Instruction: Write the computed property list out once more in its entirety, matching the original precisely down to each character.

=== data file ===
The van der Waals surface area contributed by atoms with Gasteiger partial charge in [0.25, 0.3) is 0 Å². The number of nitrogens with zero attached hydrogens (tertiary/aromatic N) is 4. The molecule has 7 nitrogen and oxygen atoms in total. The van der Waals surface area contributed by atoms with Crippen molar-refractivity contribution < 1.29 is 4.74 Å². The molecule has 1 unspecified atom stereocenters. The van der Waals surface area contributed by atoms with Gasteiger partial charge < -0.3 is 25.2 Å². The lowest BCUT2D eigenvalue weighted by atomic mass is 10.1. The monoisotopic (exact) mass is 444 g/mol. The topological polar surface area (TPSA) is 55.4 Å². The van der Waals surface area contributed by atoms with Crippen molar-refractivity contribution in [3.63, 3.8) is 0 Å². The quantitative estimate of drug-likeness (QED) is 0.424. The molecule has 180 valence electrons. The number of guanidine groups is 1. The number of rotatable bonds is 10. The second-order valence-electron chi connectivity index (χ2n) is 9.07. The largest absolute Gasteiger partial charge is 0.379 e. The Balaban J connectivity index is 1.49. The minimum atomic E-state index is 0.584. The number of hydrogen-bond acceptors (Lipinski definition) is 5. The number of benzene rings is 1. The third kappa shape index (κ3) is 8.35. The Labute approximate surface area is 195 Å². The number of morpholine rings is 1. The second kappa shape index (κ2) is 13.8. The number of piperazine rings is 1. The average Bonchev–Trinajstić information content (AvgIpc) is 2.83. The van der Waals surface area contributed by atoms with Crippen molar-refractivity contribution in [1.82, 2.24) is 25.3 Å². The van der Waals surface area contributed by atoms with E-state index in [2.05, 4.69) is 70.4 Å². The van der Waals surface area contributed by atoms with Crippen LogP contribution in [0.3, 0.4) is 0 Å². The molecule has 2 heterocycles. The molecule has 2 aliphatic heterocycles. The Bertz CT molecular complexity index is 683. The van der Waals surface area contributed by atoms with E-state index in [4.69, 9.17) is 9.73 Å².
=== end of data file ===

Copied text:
The van der Waals surface area contributed by atoms with Gasteiger partial charge in [0.25, 0.3) is 0 Å². The number of nitrogens with zero attached hydrogens (tertiary/aromatic N) is 4. The molecule has 7 nitrogen and oxygen atoms in total. The van der Waals surface area contributed by atoms with Crippen molar-refractivity contribution < 1.29 is 4.74 Å². The molecule has 1 unspecified atom stereocenters. The van der Waals surface area contributed by atoms with Gasteiger partial charge < -0.3 is 25.2 Å². The lowest BCUT2D eigenvalue weighted by atomic mass is 10.1. The monoisotopic (exact) mass is 444 g/mol. The topological polar surface area (TPSA) is 55.4 Å². The van der Waals surface area contributed by atoms with Crippen molar-refractivity contribution in [3.63, 3.8) is 0 Å². The quantitative estimate of drug-likeness (QED) is 0.424. The molecule has 180 valence electrons. The number of guanidine groups is 1. The number of rotatable bonds is 10. The second-order valence-electron chi connectivity index (χ2n) is 9.07. The largest absolute Gasteiger partial charge is 0.379 e. The Balaban J connectivity index is 1.49. The minimum atomic E-state index is 0.584. The number of hydrogen-bond acceptors (Lipinski definition) is 5. The number of benzene rings is 1. The third kappa shape index (κ3) is 8.35. The Labute approximate surface area is 195 Å². The number of morpholine rings is 1. The second kappa shape index (κ2) is 13.8. The number of piperazine rings is 1. The average Bonchev–Trinajstić information content (AvgIpc) is 2.83. The van der Waals surface area contributed by atoms with Crippen molar-refractivity contribution in [1.82, 2.24) is 25.3 Å². The van der Waals surface area contributed by atoms with E-state index in [2.05, 4.69) is 70.4 Å². The van der Waals surface area contributed by atoms with Crippen LogP contribution in [0.3, 0.4) is 0 Å². The molecule has 2 heterocycles. The molecule has 2 aliphatic heterocycles. The Bertz CT molecular complexity index is 683. The van der Waals surface area contributed by atoms with E-state index in [4.69, 9.17) is 9.73 Å².